“Hobs love to keep humans alive for a few days,” the wandering errant Clast told Father Ismay darkly. “They have a special mix that they feed to on our kind to make us tender and pleasant.”
“Ohh,” Ismay moaned, thinking of brutal monsters holding John and Tabitha Miller prisoner, and fattening them up like lambs for the slaughter. “So, what assistance are you asking of me, sir errant? Am I right in thinking that you do not simply need a blessing of strength before you go into battle?”
“No, father,” Clast insisted. “You must come with me to confront the hobgoblins, to serve as the strong right arm of the Lord God, in the service of Saint Birgit. You can curse the hobgoblins in Lady Birgit’s name, and…” He trailed off, uncertain just how much the virtue of a Saint might be able to accomplish in a melee.
“But I am no warrior priest,” Ismay protested, though he was starting to wonder if this was indeed the path that Birgit had laid out before him. “Birgit is a bold woman, fierce in the defense of the innocent, but – but I cannot join you in this enterprise, before consulting her in my prayers, and that is something that I will not be able to do in this hour, or the next. If time is truly short, then you will need to seek some other aid for the Millers.”
“How long will it be before Birgit expects you to meditate and pray for her?” Clast asked, and Ismay looked up, startled that this layman had asked this question. How did he know so much of the ways of priests and their prayers?
“An hour before sunset tonight.”
“And must you pray here in the temple?”
Ismay stared at his visitor, wondering if he was being mocking by referring to the small village chapel as a temple. “No, Birgit will hear my prayers wherever I am. Let me guess, you mean to have us travel out into the woods near the Hobgoblin camp, rest a safe distance away so that I can pray, and if Birgit gives me her blessings, then we fall upon the Hobs in the fading dusk, as they build their cooking fire?”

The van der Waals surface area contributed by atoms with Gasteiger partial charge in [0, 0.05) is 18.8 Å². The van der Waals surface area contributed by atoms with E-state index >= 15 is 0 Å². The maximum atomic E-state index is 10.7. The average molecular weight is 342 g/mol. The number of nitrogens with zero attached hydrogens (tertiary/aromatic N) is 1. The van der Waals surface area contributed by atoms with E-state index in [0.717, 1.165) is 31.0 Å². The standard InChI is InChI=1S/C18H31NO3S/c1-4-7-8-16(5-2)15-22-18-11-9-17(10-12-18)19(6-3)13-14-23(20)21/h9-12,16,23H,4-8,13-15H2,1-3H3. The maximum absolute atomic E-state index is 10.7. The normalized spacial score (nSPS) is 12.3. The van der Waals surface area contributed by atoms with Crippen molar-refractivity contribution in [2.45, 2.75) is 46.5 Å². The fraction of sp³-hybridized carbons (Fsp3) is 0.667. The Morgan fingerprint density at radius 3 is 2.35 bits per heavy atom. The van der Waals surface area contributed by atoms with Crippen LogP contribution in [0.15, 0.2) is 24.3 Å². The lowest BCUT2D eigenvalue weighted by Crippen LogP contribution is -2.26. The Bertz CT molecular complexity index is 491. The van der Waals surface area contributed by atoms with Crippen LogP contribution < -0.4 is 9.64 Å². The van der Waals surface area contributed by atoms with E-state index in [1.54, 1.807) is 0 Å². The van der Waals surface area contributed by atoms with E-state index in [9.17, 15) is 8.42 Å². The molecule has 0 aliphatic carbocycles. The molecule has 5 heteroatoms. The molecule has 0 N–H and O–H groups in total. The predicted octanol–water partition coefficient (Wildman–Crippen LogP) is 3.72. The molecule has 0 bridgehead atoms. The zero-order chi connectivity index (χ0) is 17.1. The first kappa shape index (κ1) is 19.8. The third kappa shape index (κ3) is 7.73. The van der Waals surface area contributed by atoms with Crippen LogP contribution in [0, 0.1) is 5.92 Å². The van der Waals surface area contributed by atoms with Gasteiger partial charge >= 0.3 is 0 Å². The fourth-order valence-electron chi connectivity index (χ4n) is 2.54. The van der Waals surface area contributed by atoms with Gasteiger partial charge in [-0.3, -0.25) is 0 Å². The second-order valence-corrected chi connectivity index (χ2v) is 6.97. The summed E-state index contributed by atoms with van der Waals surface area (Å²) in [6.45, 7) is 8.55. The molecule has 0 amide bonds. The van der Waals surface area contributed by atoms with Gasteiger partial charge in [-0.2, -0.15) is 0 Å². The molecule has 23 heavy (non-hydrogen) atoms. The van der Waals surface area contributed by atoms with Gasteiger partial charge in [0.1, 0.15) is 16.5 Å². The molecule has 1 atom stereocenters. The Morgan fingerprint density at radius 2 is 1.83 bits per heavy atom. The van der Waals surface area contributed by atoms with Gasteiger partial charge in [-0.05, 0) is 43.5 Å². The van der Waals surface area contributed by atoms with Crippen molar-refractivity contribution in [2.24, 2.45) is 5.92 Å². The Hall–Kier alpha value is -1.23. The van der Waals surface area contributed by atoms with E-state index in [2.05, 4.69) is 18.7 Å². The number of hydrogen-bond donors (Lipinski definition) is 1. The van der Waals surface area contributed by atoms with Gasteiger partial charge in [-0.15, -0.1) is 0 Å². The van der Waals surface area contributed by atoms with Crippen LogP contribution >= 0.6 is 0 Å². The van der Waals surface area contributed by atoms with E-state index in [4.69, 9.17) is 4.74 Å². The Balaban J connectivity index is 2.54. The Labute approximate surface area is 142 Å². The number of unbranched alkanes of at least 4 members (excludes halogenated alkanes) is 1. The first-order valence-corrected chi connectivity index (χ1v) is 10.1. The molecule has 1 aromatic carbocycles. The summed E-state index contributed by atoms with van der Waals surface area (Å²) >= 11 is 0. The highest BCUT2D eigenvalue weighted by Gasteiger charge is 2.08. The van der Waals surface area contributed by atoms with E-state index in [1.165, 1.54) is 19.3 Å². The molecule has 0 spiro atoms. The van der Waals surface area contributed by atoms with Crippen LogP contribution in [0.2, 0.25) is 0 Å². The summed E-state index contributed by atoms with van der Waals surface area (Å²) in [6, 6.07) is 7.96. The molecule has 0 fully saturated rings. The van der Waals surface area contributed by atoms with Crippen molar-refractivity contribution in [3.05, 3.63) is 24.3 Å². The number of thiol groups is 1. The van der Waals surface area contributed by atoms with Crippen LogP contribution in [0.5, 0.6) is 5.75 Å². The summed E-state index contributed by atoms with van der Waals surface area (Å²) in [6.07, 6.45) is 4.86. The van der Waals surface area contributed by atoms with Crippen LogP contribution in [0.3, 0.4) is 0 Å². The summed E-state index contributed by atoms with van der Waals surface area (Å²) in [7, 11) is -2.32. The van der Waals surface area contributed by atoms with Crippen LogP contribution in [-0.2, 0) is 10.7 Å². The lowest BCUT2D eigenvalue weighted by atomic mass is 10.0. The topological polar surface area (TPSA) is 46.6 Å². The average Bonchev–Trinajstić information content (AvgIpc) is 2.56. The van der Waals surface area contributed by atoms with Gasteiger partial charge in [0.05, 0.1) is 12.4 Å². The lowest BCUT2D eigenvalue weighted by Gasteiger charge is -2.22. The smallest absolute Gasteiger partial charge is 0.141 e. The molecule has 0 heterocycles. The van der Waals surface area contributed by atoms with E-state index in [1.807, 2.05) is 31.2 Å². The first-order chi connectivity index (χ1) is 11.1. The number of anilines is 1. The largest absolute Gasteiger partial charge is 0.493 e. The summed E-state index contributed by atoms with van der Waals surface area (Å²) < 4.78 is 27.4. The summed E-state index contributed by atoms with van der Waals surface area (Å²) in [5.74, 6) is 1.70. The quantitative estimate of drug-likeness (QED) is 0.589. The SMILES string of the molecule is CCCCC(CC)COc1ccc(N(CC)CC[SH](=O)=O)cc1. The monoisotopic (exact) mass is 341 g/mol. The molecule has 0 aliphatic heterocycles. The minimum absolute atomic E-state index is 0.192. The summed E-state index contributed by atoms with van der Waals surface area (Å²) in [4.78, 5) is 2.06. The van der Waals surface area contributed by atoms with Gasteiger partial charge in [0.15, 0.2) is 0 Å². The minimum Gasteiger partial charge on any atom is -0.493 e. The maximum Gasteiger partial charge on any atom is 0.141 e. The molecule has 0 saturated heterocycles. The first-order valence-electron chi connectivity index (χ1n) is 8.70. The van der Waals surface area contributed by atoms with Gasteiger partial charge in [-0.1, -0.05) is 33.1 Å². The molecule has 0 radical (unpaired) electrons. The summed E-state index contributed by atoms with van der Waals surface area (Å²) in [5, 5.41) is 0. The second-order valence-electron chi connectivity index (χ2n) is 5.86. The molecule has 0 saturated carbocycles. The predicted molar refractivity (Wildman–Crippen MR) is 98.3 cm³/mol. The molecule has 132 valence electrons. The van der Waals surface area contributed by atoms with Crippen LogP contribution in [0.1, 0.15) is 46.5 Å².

“That would suit me,” Clast agreed. “Will you come thus far, for the Millers?”
“I suppose I must,” Ismay said, sighing. “How soon must we leave? Is there anything I will need to take with me?”
“If you have any protective gear, or a weapon that you feel competent to use in your own defense, that would be well,” Clast told him. “I have already gathered the rest of the supplies and equipment that we’ll need.”
“Hmm.” For a long moment, that possibility of needing such things stunned Ismay, and then he left the chamber, heading towards the chapel storeroom and gesturing for Clast to follow him. After searching half the shelves, he finally produced a long, sharp rapier.
“I used to fence when I was in the seminary,” he said. “The bishop gave me this for my trip into the hinterlands, in case I should need to fend off robbers.”
“Aren’t priests forbidden from taking the way of the sword?” Clast asked him.
“That depends on the sect. Saint Birgit discourages the use of blades, but a rapier has no edge, so it falls within the rule.” He cast one more look around the room. “I’m afraid I have no armor, though, though I did once train to march in chain mail. You don’t have a spare set?”
“No, I couldn’t afford or carry such an extravagance,” Clast told him.
“Would my heavy winter robes offer any level of protection, do you suppose?” Ismay asked.
“Well, we can but try it, I suppose.”
Neither of them spoke much on the trip through the forest to the hobgoblin’s hideout. Clast had a few questions to ask about Ismay’s ministry in the town that he had made his home for the past fifteen years, and Ismay asked for a few details about the errant’s travels and the adventures he had embroiled himself in, but the pace was quick enough to not leave much breath for idle chatter.
“Well, I think that this is about as close as we should get to the Hobs until we are prepared to challenge them,” Clast said, looking over the clear bank of a stream surrounded by tall trees. “And it remains not much more than an hour until the sun sets.”